Is Your Pine Loosing Needles?

It worries me to see this:

Pinus strobus 'Pendula'

Pinus strobus ‘Pendula’

Those are dead needles, and on an “evergreen”, one thinks “dying tree”.

But no need to worry after all. Even evergreens lose “expired” needles or leaves. Everything that’s living and growing will eventually discard dead cells, and that’s what’s happening here. The “joint” where the needle or leaf meets the branch develops what’s called the “abscision layer”, where cell activity and enzymes create a weakness, hence leaf- or needle-drop.

Pinus strobus 'Pendula'

Pinus strobus ‘Pendula’

You can see that the dead needles are all higher up the branch, while the branch tips are all still green. This is a good thing!

Different species will keep their needles for more or fewer years–the Pinus strobus (White PIne) above only keeps its needles for a year, so there’s constant change happening. I’ll look forward to watching its development.

Chamaecyparis obtusa 'Fernspray Gold'

Chamaecyparis obtusa ‘Fernspray Gold’

This Chamaecyparis obtusa ‘Fernspray Gold’ is losing three- or four-year-old foliage. Meanwhile, the green current growth will be turning a wonderful coppery colour pretty soon (hence the name ‘Fernspray Gold‘), before turning green again next late spring.

Your broadleaf evergreens will be doing the same (leaf drop), but may not look so dramatic.

Rhodo

Rhodo

This rhodo is losing three-year-old leaves. You can see that the leaves at the top of the picture are current year’s leaves, then follow the stems down to find last year’s leaves, and finally the third year leaves that are yellowing. But you can see it’s a very healthy specimen–probably the happiest rhodo in the garden.

So as long as the foliage that’s falling isn’t this year’s foliage, you can probably not fret too much about it. If you want to find out how many years your own tree/shrub holds its leaves, U of Nebraska has a page you might find useful. For a little more in-depth reading, inthegarden offers this article.

Garden Design–A Primer

So you’ve got this space, and you’d love to turn it into a sanctuary far from the madding crowd. A few keys to keep in mind when planning or renovating your garden are rest and roam: allow the eye to rest (i.e., not TOO busy, or pauses in the chaos), and provide a route for the eye to roam.

1. Connect the various parts of the garden through some kind of logical access-way: paths, gates, arbours, grassy openings. This gives a sense of continuity even though the areas may have very different functions.

2. Provide access to all parts of the garden. If you can’t easily walk there, you’re not seeing what’s there, you’re not checking out the health of the plants, and no one else will see it if you’re not seeing it.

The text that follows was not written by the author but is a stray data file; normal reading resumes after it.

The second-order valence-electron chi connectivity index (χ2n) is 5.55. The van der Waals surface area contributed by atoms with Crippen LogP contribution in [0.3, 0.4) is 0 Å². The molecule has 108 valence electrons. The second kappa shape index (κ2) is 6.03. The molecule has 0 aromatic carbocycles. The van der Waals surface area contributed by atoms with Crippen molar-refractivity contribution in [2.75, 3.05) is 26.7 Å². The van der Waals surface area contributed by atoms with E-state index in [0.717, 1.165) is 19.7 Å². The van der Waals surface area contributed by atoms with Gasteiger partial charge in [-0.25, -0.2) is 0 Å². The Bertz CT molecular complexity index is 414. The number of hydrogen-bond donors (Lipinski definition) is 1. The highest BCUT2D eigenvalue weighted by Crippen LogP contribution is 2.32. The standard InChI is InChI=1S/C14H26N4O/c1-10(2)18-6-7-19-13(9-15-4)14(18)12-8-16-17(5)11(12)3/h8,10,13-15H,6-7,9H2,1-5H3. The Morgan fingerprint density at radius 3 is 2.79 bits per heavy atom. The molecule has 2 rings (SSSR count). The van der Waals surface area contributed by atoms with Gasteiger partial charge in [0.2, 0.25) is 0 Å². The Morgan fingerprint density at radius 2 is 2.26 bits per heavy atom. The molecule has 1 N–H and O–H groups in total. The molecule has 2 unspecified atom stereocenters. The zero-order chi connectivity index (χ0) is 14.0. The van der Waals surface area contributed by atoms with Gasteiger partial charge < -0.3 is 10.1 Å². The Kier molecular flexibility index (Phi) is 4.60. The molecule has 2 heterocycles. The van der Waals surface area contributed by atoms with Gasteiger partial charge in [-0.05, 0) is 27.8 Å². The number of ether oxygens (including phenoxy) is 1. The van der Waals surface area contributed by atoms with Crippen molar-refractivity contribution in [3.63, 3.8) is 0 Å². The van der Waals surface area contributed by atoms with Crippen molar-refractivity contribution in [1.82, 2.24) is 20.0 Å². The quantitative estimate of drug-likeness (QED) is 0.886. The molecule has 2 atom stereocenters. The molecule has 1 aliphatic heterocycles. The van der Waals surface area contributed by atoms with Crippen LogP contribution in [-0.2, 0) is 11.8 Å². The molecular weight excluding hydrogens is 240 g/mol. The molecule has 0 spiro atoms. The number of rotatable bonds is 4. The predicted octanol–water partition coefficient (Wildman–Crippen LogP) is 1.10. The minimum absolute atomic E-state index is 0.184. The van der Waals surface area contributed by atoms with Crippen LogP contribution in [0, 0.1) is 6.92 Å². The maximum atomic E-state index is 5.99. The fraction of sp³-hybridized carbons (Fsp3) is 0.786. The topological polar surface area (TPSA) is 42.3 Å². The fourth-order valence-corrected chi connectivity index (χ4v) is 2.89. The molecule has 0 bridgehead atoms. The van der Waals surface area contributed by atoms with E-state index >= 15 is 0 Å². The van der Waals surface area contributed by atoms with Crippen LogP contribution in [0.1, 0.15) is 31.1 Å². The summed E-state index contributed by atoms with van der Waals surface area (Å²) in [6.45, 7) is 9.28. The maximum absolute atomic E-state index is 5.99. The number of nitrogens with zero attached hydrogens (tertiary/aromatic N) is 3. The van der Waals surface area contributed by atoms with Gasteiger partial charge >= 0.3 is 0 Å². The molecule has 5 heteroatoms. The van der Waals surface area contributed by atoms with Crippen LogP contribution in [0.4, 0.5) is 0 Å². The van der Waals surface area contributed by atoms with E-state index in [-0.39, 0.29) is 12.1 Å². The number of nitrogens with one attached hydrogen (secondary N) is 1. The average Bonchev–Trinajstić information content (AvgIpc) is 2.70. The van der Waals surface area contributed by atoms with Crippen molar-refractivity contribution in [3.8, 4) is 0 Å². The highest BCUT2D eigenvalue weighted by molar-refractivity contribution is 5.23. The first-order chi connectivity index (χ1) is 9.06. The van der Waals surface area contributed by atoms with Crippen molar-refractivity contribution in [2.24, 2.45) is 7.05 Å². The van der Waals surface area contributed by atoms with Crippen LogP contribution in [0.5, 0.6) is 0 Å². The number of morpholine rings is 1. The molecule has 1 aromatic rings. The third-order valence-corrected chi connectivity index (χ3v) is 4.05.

repurposed pavers leading around the back of the shade garden so I can access it.

Repurposed pavers leading around the back of the shade garden so I can access it. Clever how the diamonds of the trellis above cast a matching shadow on the diamonds of the pavers below. I carefully planned it that way…:-)

3. Provide drifts of colour, not a smorgasbord of colour spots. Repeat colours or specific plants in various spots around the garden.

Rudbeckia fulgida

Rudbeckia fulgida with Hemerocallis fulva in the background. Both multiply and/or self seed, both very civil in their habits!

4. Include evergreens–shrubs such as broadleaf evergreens and conifers, and evergreen perennials.

Evergreen Stipa tenuissima complements growing bulbs

Evergreen Stipa tenuissima complements growing bulbs

5. Don’t try to FILL the spaces with COLOUR. Green is very restful, both for the soul and for the eye.

Bed of lily-of-the-valley (Convallaria magus).

Bed of lily-of-the-valley (Convallaria magus) in early morning.

6. Balance the size of the space with the size of the plantings. A monkey puzzle tree will not suit a 100 s.f. front yard. Know the mature size of your plants. (Remember, Google is your friend.)

7. Balance the “weight” of items, whether plantings or hardscapings, around a fixed point. For example, something tall and narrow on one side of the entrance might be balanced by something low and long on the other. Thanks to Sue from Not Another Gardening Blog for this useful illustration of asymmetrical balance:

Notice the asymmetrical UNbalance on the left, and the difference on the right, where the "weight" of the three shrubs in the left corner feels similar to the weight of the tree in the right corner.

Notice the asymmetrical UNbalance on the left, and the difference on the right, where the “weight” of the three shrubs in the left corner feels similar to the weight of the tree in the right corner.

8. Use vertical space: arbours with vines, artwork that is taller than the surrounding plantings, hanging baskets and window boxes.

Some of these ideas can be implemented right away, others may take a little more time. But none are difficult. Do you have areas in your garden that can be changed right away? Would you like to try something new to gain a little more structure in your garden? Post comments and/or questions, and I’ll try to answer or find you an answer.

You can check out the RLGS Facebook page where there are sometimes additional posts. You can also follow me there.